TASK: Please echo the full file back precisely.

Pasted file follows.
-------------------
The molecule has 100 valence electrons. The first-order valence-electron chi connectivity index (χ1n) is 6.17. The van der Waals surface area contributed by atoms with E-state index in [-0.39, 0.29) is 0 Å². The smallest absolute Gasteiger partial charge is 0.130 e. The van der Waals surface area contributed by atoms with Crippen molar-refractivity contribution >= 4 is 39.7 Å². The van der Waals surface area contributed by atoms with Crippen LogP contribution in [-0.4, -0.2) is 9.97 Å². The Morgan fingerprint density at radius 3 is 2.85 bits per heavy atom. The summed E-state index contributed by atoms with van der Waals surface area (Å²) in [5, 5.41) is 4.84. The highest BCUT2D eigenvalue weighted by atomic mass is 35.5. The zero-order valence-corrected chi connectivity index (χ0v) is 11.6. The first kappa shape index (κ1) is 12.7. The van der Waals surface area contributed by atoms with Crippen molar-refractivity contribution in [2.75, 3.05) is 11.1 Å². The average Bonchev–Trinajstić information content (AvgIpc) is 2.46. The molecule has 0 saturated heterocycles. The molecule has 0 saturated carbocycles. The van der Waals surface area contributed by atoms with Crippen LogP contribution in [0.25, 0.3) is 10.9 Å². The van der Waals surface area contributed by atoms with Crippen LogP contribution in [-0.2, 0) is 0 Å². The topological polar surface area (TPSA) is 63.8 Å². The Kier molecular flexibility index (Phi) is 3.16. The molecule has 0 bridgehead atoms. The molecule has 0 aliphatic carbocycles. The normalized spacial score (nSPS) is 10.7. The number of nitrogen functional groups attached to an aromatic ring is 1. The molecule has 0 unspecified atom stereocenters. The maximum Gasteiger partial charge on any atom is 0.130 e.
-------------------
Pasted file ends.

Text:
The molecule has 100 valence electrons. The first-order valence-electron chi connectivity index (χ1n) is 6.17. The van der Waals surface area contributed by atoms with E-state index in [-0.39, 0.29) is 0 Å². The smallest absolute Gasteiger partial charge is 0.130 e. The van der Waals surface area contributed by atoms with Crippen molar-refractivity contribution >= 4 is 39.7 Å². The van der Waals surface area contributed by atoms with Crippen LogP contribution in [-0.4, -0.2) is 9.97 Å². The Morgan fingerprint density at radius 3 is 2.85 bits per heavy atom. The summed E-state index contributed by atoms with van der Waals surface area (Å²) in [5, 5.41) is 4.84. The highest BCUT2D eigenvalue weighted by atomic mass is 35.5. The zero-order valence-corrected chi connectivity index (χ0v) is 11.6. The first kappa shape index (κ1) is 12.7. The van der Waals surface area contributed by atoms with Crippen molar-refractivity contribution in [2.75, 3.05) is 11.1 Å². The average Bonchev–Trinajstić information content (AvgIpc) is 2.46. The molecule has 0 saturated heterocycles. The molecule has 0 saturated carbocycles. The van der Waals surface area contributed by atoms with Crippen LogP contribution in [0.25, 0.3) is 10.9 Å². The van der Waals surface area contributed by atoms with Crippen LogP contribution in [-0.2, 0) is 0 Å². The topological polar surface area (TPSA) is 63.8 Å². The Kier molecular flexibility index (Phi) is 3.16. The molecule has 0 bridgehead atoms. The molecule has 0 aliphatic carbocycles. The normalized spacial score (nSPS) is 10.7. The number of nitrogen functional groups attached to an aromatic ring is 1. The molecule has 0 unspecified atom stereocenters. The maximum Gasteiger partial charge on any atom is 0.130 e.